Q&A with OS Alum Cherish Dean (Class of 2022) and Current LSA Dean’s Fellow. Cherish’s pathway was a part of the Arts & Innovations category along the lines of “Creating a Culture of Storytelling.”


Could you describe your position as a Dean's Fellow for U-M LSA? How did you discover this position? 

Honestly, I fell into this position by luck and circumstance. Yes, I knew I liked the environment of a university and when I interviewed, I felt exceptionally prepared for everything they seemed to want from someone in the position so it felt like a good fit, but it wasn’t on my radar in the slightest until an advisor I kept in touch with (Dr. Henry Dyson) sent me an email asking if I’d heard about it. 

I’d describe the position itself as being like a rotational program that doesn’t rotate. I’m a temporary staff member on a 1 year contract working in the LSA Dean’s Office. I have a desk in the Dean’s suite and report to the Chief of Staff, but beyond that I work with people all across LSA, in the DEI Office, in Facilities & Operations, in Undergrad Ed, etc. The position is like ⅓ committees, ⅓ bigger projects where I’m given a concept or proposal and get to run with it, and ⅓ getting to be a fly on the wall, or administrative +1. 


What is a project or initiative you've been part of as a Dean's Fellow that you are particularly proud of? 

One of my most recent projects was participating in a committee that planned and hosted a Mental Health & Well-being Fair (reported on by the Daily here, where I was actually quoted!). The event was a partnership between LSA@Play, the DEI Office, and the Mental Health & Student Well-Being Advocates, and I helped coordinate two of the stations and photographed the event, day of! 

An ongoing initiative that I’m happy to have a small part in is the LSA Year of Sustainability. To highlight the work of current students, staff, and faculty in the realm of environmentalism, I conducted 10 interviews in the late fall/early winter which I’ve been working through now and turning into these Climate Diaries posts found here. I’m really grateful for the kinds of conversations I've been able to have, and that I have the opportunity to highlight these really thoughtful perspectives.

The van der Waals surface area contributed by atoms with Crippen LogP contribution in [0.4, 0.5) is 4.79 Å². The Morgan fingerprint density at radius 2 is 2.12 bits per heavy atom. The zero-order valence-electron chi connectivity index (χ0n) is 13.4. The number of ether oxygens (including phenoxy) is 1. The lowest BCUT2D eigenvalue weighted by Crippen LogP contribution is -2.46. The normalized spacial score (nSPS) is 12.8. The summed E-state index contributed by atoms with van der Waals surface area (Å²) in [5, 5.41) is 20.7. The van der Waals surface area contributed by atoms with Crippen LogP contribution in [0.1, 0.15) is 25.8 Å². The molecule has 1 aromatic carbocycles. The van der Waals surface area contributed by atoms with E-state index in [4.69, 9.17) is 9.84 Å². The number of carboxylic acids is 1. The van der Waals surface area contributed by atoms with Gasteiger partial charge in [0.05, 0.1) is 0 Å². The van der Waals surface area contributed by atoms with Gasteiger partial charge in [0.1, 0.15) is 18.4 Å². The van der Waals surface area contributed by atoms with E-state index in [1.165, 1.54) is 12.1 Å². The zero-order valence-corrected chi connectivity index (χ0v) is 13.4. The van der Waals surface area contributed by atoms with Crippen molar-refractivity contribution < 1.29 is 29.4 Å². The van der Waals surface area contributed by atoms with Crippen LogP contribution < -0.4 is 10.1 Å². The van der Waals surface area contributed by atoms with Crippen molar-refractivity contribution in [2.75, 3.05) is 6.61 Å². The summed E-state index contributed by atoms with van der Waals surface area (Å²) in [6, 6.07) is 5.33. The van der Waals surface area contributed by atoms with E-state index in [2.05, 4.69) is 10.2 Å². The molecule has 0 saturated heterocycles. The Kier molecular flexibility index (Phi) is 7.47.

Which aspects of your Organizational Studies degree have been most valuable in your role?

The frequent collaborative work that you engage in as an OS student on those countless group projects was one useful prototype activity that’s assisted me in this role now. While it’s different to juggle multiple work projects vs. multiple classes each semester, everyone you collaborate with often has a lot on their plate, so being able to maximize your meetings, communicate clearly beyond them, and set clear expectations on how everyone’s contributing is helpful. 

I would also specifically call out OS 435 (Strategic Organizational Change through Managing Human Resources) and OS 445 (Organizational Culture) as providing a mix of pragmatic and theoretical touchstones I can return to in approaching certain projects or reflecting on my experience thus far. In particular, I’m currently sitting on a hiring committee for a new Executive Assistant position within the Dean’s Office and drew upon my experience designing an interview guide and conducting mock interviews for OS 435 in doing similar work for this committee. 


Are there any other specific experiences during your time in OS that have been particularly influential in your career path? 

I think all the time about Organizational Wrongdoing, which I took in Fall 2020 with Dr. Lisa Fein. If we want to champion diversity and sustainability and make positive change within our organizations, we cannot turn a blind eye to the things they do wrong. It is never just a bad apple, but a bad barrel, a bad culture, bad assumptions that become fact to new employees that shape a hostile work environment. Being introduced to the idea of “ethical fading,” and types of rationalization has been a helpful foundation for me. Not to say I’ve been in bad situations, but just that this awareness has given me a good foundation to be mindful with.